RSPCA urges owners to get their rabbits neutered on this World Spay Day

RSPCA urges owners to get their rabbits neutered on this World Spay Day

The RSPCA is urging owners to neuter their pets to help control the surge in unwanted rabbits. World Spay Day on Tuesday, February 28 is aimed at educating the public on the importance of neutering their pets. The number of rabbits coming into the charity's care has increased by a shocking 48 per cent. 

The Rabbit Awareness Action Group (RAAG) - which includes, among others, the RSPCA, the Rabbit Welfare Association and Fund (RWA&F) and pet food provider Burgess Pet Care - is reminding pet owners of the benefits of neutering their pets.

Neutering at the right time cuts the number of accidental litters and reduces the risk of serious illnesses, such as uterine cancer in female rabbits. The RWAF advises owners that male rabbits can be castrated from 10 weeks, while females can be spayed from four months.

Animal centres are full

The RSPCA and other RAAG charities deal daily with the problems caused by unwanted litters. Animal centres are full of abandoned and unwanted rabbits. Last year the charity branches dealt with 1,942 unwanted rabbits.

Dr Jane Tyson, rabbit welfare expert at the RSPCA, said: 

Along with other charities, the RSPCA has seen a surge in rabbits coming into our care, along with a drop in the number of people offering to adopt. Sadly, accidental litters are all too common and, even with planned breeding, there just aren't enough homes for all the rabbits that are being born. 

We'd urge anyone who has rabbits to ensure they know the sex of their pets and owners can find help on our advice pages. Rabbits can breed earlier than people think - they can have large litters and can get pregnant soon after giving birth. 

As seen too often by our frontline staff and centres, this means that owners who started with a pair of rabbits can quickly find themselves overwhelmed and needing help. We'd urge anyone with young rabbits to talk to their vet if they are unsure of the sex of their pets, and also discuss getting them neutered to prevent any unwanted pregnancies.  

Dr Richard Saunders, RWA&F vet specialist advisor added: 

Pets were often acquired during the pandemic in greater numbers with less pre-planning, including neutering, which coupled with increased pressure on veterinary practices, has led to a huge population boom among the companion rabbit population.

This has overwhelmed rescues and shelters, and so we're calling on breeders to place a temporary halt on producing more rabbits, and doing everything we can to facilitate and support rabbit neutering, including proudly being part of World Spay Day.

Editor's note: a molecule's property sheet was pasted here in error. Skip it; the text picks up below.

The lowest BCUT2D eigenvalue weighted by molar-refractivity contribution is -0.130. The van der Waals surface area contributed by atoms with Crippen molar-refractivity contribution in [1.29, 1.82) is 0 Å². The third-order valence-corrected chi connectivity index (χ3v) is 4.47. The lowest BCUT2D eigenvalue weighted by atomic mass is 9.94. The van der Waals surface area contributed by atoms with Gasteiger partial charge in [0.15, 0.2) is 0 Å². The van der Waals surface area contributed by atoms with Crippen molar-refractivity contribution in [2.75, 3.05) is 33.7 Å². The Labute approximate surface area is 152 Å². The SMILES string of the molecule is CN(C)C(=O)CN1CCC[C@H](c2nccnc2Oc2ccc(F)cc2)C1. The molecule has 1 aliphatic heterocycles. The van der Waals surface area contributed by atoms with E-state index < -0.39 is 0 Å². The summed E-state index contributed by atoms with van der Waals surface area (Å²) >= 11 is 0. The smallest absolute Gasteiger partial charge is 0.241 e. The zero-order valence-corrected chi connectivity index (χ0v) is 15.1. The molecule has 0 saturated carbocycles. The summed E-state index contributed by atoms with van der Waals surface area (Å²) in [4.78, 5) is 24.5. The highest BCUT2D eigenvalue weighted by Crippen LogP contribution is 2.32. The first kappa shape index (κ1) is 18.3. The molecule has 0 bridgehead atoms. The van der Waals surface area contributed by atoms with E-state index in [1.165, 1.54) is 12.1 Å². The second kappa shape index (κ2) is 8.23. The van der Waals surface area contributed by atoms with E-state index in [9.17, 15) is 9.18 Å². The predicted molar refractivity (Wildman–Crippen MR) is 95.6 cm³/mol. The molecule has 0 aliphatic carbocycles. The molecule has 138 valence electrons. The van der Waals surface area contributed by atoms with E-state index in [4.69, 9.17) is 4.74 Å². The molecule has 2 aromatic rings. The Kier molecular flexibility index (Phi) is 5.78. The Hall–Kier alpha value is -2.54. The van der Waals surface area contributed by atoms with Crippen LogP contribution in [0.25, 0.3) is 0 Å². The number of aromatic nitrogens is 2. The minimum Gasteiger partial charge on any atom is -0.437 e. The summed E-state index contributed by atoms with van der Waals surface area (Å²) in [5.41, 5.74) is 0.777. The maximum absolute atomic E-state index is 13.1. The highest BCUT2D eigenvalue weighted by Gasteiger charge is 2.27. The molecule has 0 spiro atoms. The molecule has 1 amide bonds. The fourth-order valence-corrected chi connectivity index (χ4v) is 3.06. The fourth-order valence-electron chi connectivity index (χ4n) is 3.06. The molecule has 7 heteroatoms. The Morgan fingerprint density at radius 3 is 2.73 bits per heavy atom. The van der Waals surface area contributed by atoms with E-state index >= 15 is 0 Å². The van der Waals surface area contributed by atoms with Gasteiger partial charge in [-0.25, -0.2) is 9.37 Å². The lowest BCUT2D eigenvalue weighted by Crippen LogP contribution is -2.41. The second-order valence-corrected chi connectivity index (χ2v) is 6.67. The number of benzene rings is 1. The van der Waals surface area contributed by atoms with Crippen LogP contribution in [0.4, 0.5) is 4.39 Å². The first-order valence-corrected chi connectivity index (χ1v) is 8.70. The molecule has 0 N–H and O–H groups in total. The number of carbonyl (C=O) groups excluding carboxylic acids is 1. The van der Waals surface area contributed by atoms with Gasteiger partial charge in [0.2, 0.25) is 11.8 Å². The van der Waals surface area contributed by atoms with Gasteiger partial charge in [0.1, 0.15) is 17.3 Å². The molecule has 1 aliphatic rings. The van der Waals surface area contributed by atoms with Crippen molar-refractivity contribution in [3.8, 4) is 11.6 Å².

The cost of neutering

The benefits of neutering rabbits far outweigh the very small risk of surgery.  Most vets are happy to undertake both procedures (castration and spaying). The costs can vary and spaying is more expensive, but it's always best to make an appointment with a vet who has a track record in rabbit care, even if you have to wait longer to be seen.

There may be help available towards vet costs and owners can check with their local RSPCA branches to see if they are eligible for help.

RSPCA Kent-North West Branch case-study

The branch had to manage the unexpected cost of caring for an extended family of rabbits after their former owners had failed to neuter the parent rabbits.

The branch took in two adult rabbits, Sarah and Hector and their three offspring, Johnny, Meena and Ash. Within days their attempts to neuter the parents failed as they found Sarah was pregnant again. She went on to give birth to Box, Fidget, Toast, Crumbs and Kanga and the family grew to 10!

Becky Blackmore, Branch manager, recalled: 

Sarah and Hector were only 10 months old themselves but had already had a tough life and were left together unneutered. We soon had 10 rabbits from this one original pair, all of which needed neutering and the babies had to stay with us until they were old enough for this to happen. 

What started with just a pair of pet rabbits in a hutch in a garden snowballed - and without neutering and responsible ownership, this is a problem we expect to see again and again.

It took the branch nearly a year to rehome all the rabbits, but had the parents been neutered early on then thousands of pounds could have been saved. The branch had to cover the cost neutering in addition to the cost of vaccinations and microchipping.

Dr Suzanne Moyes, deputy managing director at Burgess Pet Care, said: 

World Spay Day is a timely reminder of the many good reasons why animal lovers everywhere should neuter their rabbits.

Owners are often unaware that not only is it the responsible thing to do, but it's also the kindest thing you can do. We hope that by highlighting the benefits of neutering on World Spay Day we can help to raise awareness and dramatically reduce the number of unwanted litters across the UK.

For pet owners who are worried about the cost of living crisis, the RSPCA has opened a telephone helpline to support callers and a dedicated Cost of Living Hub with practical help and advice on the website.

Among the rabbits RSPCA centres and branches currently have available for rehoming, many were unneutered when they came into the charity's care and some were rescued from poor living conditions.  To help the RSPCA continue rescuing, rehabilitating and rehoming animals in desperate need of care you can donate online or call us on 0300 123 8181.